16 November 2011

The Winter Voyage: Coming Home

When John Palaiologos sailed to  Italy in the winter of 1437 for the Council of Union, it was with Venetian galleys hired by the Pope. The captain of his ship was one Michael of Rhodes. None of the Venetian documents mentions Michael's name, though they do name the investors in the voyage, but a frustratingly short entry in Michael's diary says: 
I signed on as comito with the nobleman Alvise Bembo with the papal galleys to Constantinople for the emperor, in 1437, my captain the distinguished Antonio Condulmer, my paron Nicolo de Candia.*
When the Greek delegation to the Council of Union returned in the winter of 1439, Michael wrote again:

I signed up in the papal voyage to Romania. We carried the emperor to Constantinople. Captain in this the distinguished Antonio Condulmer, having the galley of the nobleman Andrea Gritti, whose patron was Nicolo Gritti, with two Tana galleys accompanying.  Their captain was Marco Zago and patrons Andrea Contarini and Francesco Manolesso, armiraio of them Nicolo Dellegende, my armiraio Benedetto Dardoin, my sworn paron Antonio Paresin.*
That is all we know about Michael's role in John's life, and given John's experiences on board ship, both trips, John probably never wanted to see him again.

The Document of Union was signed on 6 July 1439. Despite his personal misery, John made a fine impression, "with a hat in Greek style on the point of which was a beautiful jewel, a handsome man with a beard in Greek style."  There were still more days of bickering, and then, on 20 and 21 July, more signing so that all the right people could be sent copies.  A group of Greeks then left immediately for Venice, and on the 25, John's brother Demetrios left with Georgios Gemistos Plethon and Scholarios -- the three of them strongly opposed to Union. Possibly John was not well, as on the 28th, John he made a pilgrimage to a healing shrine, and then had his famous visit and lunch with Giovanni di Pigli who saw how much trouble he had walking.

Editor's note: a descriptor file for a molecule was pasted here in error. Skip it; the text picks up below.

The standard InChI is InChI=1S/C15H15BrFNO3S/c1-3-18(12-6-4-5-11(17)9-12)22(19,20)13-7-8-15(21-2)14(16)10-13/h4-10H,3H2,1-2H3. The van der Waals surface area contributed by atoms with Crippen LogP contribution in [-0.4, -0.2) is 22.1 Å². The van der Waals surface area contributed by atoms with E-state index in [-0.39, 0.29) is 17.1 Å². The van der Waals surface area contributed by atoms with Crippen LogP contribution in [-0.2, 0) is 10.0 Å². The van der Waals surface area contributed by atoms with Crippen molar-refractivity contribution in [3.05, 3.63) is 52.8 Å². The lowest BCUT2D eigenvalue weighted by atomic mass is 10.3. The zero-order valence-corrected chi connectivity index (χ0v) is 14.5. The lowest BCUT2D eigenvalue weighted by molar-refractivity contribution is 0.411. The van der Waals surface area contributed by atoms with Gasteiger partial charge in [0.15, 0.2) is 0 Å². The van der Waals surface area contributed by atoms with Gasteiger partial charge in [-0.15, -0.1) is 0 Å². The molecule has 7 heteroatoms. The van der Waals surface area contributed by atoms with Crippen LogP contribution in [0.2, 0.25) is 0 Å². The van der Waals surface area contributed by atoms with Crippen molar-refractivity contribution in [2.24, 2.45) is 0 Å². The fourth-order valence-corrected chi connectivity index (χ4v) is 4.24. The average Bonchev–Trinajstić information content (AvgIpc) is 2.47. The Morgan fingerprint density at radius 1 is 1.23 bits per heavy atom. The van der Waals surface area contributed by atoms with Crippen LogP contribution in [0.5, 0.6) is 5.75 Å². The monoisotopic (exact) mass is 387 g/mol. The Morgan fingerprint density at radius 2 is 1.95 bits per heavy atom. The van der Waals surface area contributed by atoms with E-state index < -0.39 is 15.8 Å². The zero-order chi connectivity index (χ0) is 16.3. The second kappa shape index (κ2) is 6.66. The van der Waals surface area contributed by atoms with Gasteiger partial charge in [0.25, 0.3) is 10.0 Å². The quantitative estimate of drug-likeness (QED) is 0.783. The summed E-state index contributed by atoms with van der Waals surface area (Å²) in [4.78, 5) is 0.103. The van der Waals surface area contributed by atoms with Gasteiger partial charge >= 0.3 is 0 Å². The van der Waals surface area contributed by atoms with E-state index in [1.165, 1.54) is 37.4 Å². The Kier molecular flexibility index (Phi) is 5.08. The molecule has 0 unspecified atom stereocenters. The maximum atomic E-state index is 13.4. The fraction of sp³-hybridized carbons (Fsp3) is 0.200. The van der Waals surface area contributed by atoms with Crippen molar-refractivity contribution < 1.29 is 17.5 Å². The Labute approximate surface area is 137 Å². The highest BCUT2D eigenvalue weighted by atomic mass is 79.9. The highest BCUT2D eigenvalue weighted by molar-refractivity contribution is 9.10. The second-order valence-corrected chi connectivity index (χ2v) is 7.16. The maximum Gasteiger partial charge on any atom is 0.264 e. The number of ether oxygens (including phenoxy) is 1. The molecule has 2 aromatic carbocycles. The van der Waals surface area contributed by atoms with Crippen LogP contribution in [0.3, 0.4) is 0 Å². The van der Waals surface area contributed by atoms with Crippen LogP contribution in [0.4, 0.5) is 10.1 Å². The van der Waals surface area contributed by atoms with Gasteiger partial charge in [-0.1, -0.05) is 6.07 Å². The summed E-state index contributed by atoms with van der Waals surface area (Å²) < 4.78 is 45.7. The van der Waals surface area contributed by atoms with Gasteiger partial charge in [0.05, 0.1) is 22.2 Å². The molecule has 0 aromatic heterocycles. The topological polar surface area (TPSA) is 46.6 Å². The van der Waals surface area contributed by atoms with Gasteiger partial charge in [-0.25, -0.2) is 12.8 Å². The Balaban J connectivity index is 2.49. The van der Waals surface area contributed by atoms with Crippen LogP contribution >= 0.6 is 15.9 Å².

He was in Florence some time longer, not arriving in Bologna until 31 August, but the ships were nowhere ready to leave. The imperial ship was blessed and launched on 13 September -- the Medici had sent up 6000 florins on behalf of the Pope for expenses -- but there was a fire in the arsenale that night and another long delay.  John made a trip to Padua.  After he got back, the Greeks had a liturgy in San Marco at the request of the Doge which was a great cause for upset once people got back to Constantinople.   John was ill and did not attend.  Then they had a funeral service for the Patriarch, Joseph II, who had died in Florence where he had been buried in the cathedral.

It was not until 14 October that the Greek delegation actually boarded their ships to leave. The Pope had insisted, because of the expense, that a hundred go on each galley, and the crowding was justifiably much resented. That night a storm broke the ships from their moorings, and smashed in the side of one. It took three days to repair the damage.  (Two years earlier, when they boarded the ships for Venice, there at been an earthquake the first night.)  The delegation actually sailed on the 19th.  Leaving Pola, they encountered contrary winds and had to wait three days.  More bad weather forced them to stop at a deserted island, where they thought they had lost the Emperor whose ship had only half the oarsmen that it should.  Then at Ragusa there was another storm, so violent that they did not expect to live through it.  Once they were able to sail again, another storm blew them far off course.

At Corfu, the ships had to wait for the Emperor's galley to catch up.  The Corfiots were upset about the Union and argued with the Emperor who gave them their own signed copy. From Corfu to Methoni the sailing went well and they arrived on 16 November. They stayed there for  more than a week, the Greeks of Methoni protested the Union, and there was a more-or-less joint liturgy celebrated by a Latin. The Mistra delegation left the group, freeing up a little space on the galleys.

The Emperor went by horseback to Koroni where there was another demonstration of antipathy to Union and where he rejoined his galley.   Passing Cape Malea, there was another terrifying storm.  The sight of the columns of the temple of Poseidon at the Cape of Columns gave a bit of hope, the wind was down, the sea calm.  Then there were two days of drenching rain while they struggled to attain Negroponte.  At Negroponte, another joint liturgy was celebrated by a Greek.  The priests of the island made a great protest about Union.

After ten days, they were ready to sail again, but John decided to wait for couriers from Constantinople, and then the weather turned nasty. It was two weeks before the other ships could sail, up the coastline, to Oreos where they waited for John.   George of Cappadocia died after a long illness and they buried him in a little island church of St. George  After ten days without the Emperor arriving, they sailed back down to Negroponte to sit out fifteen days of snow and ice.

It was learned -- couriers actually arrived -- that John's wife, Maria, was ill with plague but no one told John.   They were ready to sail when a relative, Konstantinos Palaiologos, died  and it was arranged that the interpreter, Nicolo Sagundino, would see to his burial.